[00:13:40] Stephen: It’s probably the same. Mentality alone. My kids have that. They don’t want to buy a whole album of music. They just want to buy an individual song. They’re like, and it’s killed that whole album thing. This, hopefully won’t kill for them reading a whole book. It’s short stories, a couple episodes.
I’m [00:14:00] good. But I, I wonder if a lot of them, if you had, okay, this is. 20 episodes in my cereal. That’s it. It’s done. I wonder if they would continue because they also have that binge mindset. Oh, here’s the complete
[00:14:13] Kevin: everything. I wonder about that too. Although from the people that I have seen who have completed series, 15, 20 episodes up and the series is complete, they’re not seeing much difference in behavior at this point.
Yeah. I don’t know. I think at some point. Amazon needs to just tap that somehow, it’s you can get five, you can read five different stories when they get the first three episodes for you or something like that. Some sort of limitation there would, I think, change people to say, okay, now I need to figure out which one I actually want to write.
[00:14:48] Stephen: the way through. Yeah. This is the same company that had the audio book thing where you could return an audio book pretty much at any time and get another one. So not necessarily saying they’re always [00:15:00] making the best choices for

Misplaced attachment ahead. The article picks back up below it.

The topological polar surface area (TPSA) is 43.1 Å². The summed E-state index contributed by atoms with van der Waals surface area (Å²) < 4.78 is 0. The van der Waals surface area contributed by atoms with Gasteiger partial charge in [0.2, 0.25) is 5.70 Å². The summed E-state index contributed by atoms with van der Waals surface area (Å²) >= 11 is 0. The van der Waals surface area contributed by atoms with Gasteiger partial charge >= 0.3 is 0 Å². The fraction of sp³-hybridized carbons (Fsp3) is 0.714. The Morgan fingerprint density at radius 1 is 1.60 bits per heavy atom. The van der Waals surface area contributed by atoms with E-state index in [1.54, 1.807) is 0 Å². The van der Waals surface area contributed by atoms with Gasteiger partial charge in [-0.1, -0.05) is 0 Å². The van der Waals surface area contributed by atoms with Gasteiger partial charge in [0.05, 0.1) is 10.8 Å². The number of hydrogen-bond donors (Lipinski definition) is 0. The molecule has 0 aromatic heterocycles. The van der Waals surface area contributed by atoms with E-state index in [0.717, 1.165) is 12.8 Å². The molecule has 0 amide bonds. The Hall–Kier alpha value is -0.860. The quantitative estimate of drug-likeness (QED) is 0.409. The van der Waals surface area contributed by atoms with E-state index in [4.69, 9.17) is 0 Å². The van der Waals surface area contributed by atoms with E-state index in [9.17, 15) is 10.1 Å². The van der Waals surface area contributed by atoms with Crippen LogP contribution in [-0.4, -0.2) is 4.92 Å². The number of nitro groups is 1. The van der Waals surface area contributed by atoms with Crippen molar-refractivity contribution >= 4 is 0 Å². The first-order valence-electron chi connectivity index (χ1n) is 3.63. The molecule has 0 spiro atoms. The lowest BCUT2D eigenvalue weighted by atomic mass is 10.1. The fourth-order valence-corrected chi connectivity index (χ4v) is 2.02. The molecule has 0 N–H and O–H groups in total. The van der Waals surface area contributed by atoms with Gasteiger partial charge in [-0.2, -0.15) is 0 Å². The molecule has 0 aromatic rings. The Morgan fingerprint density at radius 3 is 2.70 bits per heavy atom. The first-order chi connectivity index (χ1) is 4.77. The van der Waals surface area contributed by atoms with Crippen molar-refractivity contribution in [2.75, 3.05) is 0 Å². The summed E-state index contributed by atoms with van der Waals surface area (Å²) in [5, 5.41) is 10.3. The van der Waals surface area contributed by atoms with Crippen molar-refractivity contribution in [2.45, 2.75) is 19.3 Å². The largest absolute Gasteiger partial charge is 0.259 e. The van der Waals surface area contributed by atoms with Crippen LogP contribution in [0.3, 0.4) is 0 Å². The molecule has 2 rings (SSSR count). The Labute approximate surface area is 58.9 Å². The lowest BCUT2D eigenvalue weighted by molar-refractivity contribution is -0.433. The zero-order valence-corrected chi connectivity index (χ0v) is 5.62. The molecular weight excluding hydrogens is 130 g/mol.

[00:15:01] Kevin: writers. The other thing though, is this isn’t helping them generate any income either.
So I think that’s the one difference that. Help in this situation is that if they want this to be successful and pay for itself, at least they need to do something different. But anyway, like I said it’s just an experiment. And I thought I would try that under the other name and just see how that went.
And it went actually reasonably well. At first, the first few weeks it was out there, it was in the top 20 whatever category it was for tags. I was looking at, we talked about tags last. And Vela is really all about the tax.